Thirdmill Study Bible

Notes on Luke 23:1-24

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Luke 23:1

whole company. The diversity of members among the Sanhedrin were unified against Jesus (22:66; see notes on 5:17; 20:1, 7). However, not all Jews were against Jesus (vv. 50-51). Pilate. The Roman governor over the region (see notes on 3:1; 13:1). Previously had seized Jewish temple taxes for public works projects, killed innocent Jews, and violated the temple (13:1; War 2.433). The Jewish leaders did not like Pilate, but they needed him. They wanted Jesus executed, but did not have the authority to do that apart from Pilate (John 18:31).

Luke 23:2

The accusations made against Jesus before Pilate are different than the one charge that upset the Jewish leaders. They convicted him of blasphemy (see note on 22:71; Matt. 26:65-67; John 10:30-33). But, they needed to portray Jesus as a threat to Rome in order to see him executed (see note on 23:1). Three charges were presented: turning people against Rome, refusing to pay taxes, and claiming to be a rival authority. Jesus was innocent of all these charges (vv. 4, 14-15, 22).

Luke 23:3

Jesus affirmed his kingship as the Christ. However, he was not a king as charged. His kingdom was spiritual in nature (John 18:36-37).

Luke 23:4

No charge against Jesus could be substantiated. The trial should have been over.

Luke 23:8

Herod was somewhat superstitious and enamored with spiritual things. He loved hearing John the Baptist preach, even though John condemned him for his sin (3:19)! After Herod had John killed, he thought Jesus might be John's ghost (Mark 6:16-39). His interest in Jesus was a fascination with miracles rather than settling the accusations against him.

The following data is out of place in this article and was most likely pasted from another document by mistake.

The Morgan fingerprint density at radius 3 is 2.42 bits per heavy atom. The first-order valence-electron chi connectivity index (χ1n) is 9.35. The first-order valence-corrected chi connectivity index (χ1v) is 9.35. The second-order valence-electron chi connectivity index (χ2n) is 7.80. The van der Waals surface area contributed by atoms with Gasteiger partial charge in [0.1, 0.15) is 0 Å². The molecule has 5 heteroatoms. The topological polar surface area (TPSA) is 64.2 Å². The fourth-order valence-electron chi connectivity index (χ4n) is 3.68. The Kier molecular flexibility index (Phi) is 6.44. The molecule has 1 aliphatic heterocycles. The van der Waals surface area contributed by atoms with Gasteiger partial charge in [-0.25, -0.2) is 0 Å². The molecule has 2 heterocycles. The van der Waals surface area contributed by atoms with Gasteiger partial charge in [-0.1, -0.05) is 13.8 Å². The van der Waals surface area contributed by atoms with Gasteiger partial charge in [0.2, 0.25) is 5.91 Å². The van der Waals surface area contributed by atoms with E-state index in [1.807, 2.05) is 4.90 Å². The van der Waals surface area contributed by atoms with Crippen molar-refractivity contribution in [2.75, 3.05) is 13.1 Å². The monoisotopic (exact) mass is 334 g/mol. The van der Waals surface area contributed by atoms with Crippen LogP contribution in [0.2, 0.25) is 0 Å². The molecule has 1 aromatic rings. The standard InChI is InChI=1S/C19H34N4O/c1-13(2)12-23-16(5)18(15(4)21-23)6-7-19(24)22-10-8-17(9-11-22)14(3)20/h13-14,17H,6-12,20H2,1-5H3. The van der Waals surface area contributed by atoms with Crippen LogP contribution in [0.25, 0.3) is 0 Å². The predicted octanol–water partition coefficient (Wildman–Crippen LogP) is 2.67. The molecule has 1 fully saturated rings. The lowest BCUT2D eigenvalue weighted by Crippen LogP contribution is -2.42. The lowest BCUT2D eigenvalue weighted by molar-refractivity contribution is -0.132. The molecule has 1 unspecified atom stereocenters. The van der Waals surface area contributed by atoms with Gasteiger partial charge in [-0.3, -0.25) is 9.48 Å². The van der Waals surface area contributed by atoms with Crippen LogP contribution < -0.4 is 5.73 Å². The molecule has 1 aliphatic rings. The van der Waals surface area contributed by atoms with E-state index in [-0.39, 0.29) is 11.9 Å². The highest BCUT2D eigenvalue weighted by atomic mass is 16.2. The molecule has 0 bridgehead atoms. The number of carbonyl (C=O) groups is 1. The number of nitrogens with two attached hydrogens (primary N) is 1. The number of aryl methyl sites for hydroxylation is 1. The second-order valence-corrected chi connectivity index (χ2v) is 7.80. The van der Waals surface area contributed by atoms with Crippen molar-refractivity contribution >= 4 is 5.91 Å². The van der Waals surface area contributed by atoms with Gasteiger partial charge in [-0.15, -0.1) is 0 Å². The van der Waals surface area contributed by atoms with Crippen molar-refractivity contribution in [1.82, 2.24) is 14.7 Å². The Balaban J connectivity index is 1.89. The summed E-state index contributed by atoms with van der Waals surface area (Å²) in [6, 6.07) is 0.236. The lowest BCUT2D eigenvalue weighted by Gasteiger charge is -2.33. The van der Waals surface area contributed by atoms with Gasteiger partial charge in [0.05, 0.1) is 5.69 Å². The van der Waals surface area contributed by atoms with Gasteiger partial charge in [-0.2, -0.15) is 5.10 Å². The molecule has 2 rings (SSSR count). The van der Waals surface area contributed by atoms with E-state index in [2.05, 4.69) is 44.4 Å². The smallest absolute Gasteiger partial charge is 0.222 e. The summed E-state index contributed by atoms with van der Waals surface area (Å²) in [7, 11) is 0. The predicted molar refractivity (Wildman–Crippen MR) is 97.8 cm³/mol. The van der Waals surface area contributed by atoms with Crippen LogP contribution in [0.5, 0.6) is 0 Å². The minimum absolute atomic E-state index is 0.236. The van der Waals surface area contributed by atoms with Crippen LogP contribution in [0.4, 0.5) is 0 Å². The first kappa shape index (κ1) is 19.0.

Luke 23:9

By refusing to answer, Jesus fulfilled Isa. 53:7

Luke 23:10

chief priests. See note on 7:3. scribes. See note on 5:17.

Luke 23:11

elegant. Jesus' kingship was mocked by dressing him in regal attire.

Luke 23:12

Somehow, the cruel mockery of Jesus (vv. 10-11) created a friendship where there had previously only been animosity. Nevertheless, Pilate wanted nothing more to do with him. Herod. See notes on 3:1; 13:32. Pilate. See notes on 3:1; 13:1.

Luke 23:13-24

See BC 38.

Luke 23:13

chief priests. See note on 7:3. rulers. See note on 18:18.

Luke 23:14-15

Luke recorded Pilate's decisions. There was no basis for the charges against Jesus.

Luke 23:16

Pilate wanted to be done with Jesus. He was to be released. Pilate even tried to appease the crowds by promising to have Jesus beaten again before being released.

Luke 23:18

release. Luke assumed what Mark makes explicit in his Gospel regarding the crowd's demand. At that time there was a custom for the Roman authorities to release a prisoner during the Passover festival. The origin of the custom is unclear. Perhaps at some point it had begun as a way to placate the Jews during a time of hostility. Barabbas. See note v. 19.

Luke 23:19

Barabbas. His name simply means Son of the Father. He was a man known for violence and trouble-making against the Romans. rebellion. The Jewish leaders charged Jesus with leading an uprising against Rome (v. 2). But when he was found innocent (vv. 4, 14-15), they did not want him released. Instead, they demanded the release of a man who was actually guilty of the crimes for which they blamed Jesus.

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